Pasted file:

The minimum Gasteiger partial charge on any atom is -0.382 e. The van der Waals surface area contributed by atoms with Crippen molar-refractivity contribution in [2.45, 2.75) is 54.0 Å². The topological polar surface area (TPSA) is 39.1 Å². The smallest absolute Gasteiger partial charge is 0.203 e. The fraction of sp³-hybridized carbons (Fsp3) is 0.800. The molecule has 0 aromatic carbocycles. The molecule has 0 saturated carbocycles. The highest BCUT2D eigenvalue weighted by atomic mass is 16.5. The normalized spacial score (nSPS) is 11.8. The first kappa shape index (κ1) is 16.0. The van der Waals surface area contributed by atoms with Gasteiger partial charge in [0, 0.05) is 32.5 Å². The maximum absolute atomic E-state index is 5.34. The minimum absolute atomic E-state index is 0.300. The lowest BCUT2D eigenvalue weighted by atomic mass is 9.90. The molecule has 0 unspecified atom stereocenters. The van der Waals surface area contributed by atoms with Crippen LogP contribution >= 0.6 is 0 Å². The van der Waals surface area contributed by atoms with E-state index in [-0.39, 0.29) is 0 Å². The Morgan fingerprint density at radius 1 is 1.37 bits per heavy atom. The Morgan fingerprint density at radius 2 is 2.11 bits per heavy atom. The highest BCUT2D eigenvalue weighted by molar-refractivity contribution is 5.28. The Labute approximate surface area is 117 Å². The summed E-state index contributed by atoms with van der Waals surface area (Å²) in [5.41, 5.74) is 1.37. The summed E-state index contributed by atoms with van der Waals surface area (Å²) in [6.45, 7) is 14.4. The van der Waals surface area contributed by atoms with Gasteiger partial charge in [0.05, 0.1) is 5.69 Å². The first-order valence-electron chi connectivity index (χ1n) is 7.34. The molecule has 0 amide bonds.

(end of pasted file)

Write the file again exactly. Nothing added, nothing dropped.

The minimum Gasteiger partial charge on any atom is -0.382 e. The van der Waals surface area contributed by atoms with Crippen molar-refractivity contribution in [2.45, 2.75) is 54.0 Å². The topological polar surface area (TPSA) is 39.1 Å². The smallest absolute Gasteiger partial charge is 0.203 e. The fraction of sp³-hybridized carbons (Fsp3) is 0.800. The molecule has 0 aromatic carbocycles. The molecule has 0 saturated carbocycles. The highest BCUT2D eigenvalue weighted by atomic mass is 16.5. The normalized spacial score (nSPS) is 11.8. The first kappa shape index (κ1) is 16.0. The van der Waals surface area contributed by atoms with Gasteiger partial charge in [0, 0.05) is 32.5 Å². The maximum absolute atomic E-state index is 5.34. The minimum absolute atomic E-state index is 0.300. The lowest BCUT2D eigenvalue weighted by atomic mass is 9.90. The molecule has 0 unspecified atom stereocenters. The van der Waals surface area contributed by atoms with Crippen LogP contribution >= 0.6 is 0 Å². The van der Waals surface area contributed by atoms with E-state index in [-0.39, 0.29) is 0 Å². The Morgan fingerprint density at radius 1 is 1.37 bits per heavy atom. The Morgan fingerprint density at radius 2 is 2.11 bits per heavy atom. The highest BCUT2D eigenvalue weighted by molar-refractivity contribution is 5.28. The Labute approximate surface area is 117 Å². The summed E-state index contributed by atoms with van der Waals surface area (Å²) in [5.41, 5.74) is 1.37. The summed E-state index contributed by atoms with van der Waals surface area (Å²) in [6.45, 7) is 14.4. The van der Waals surface area contributed by atoms with Gasteiger partial charge in [0.05, 0.1) is 5.69 Å². The first-order valence-electron chi connectivity index (χ1n) is 7.34. The molecule has 0 amide bonds.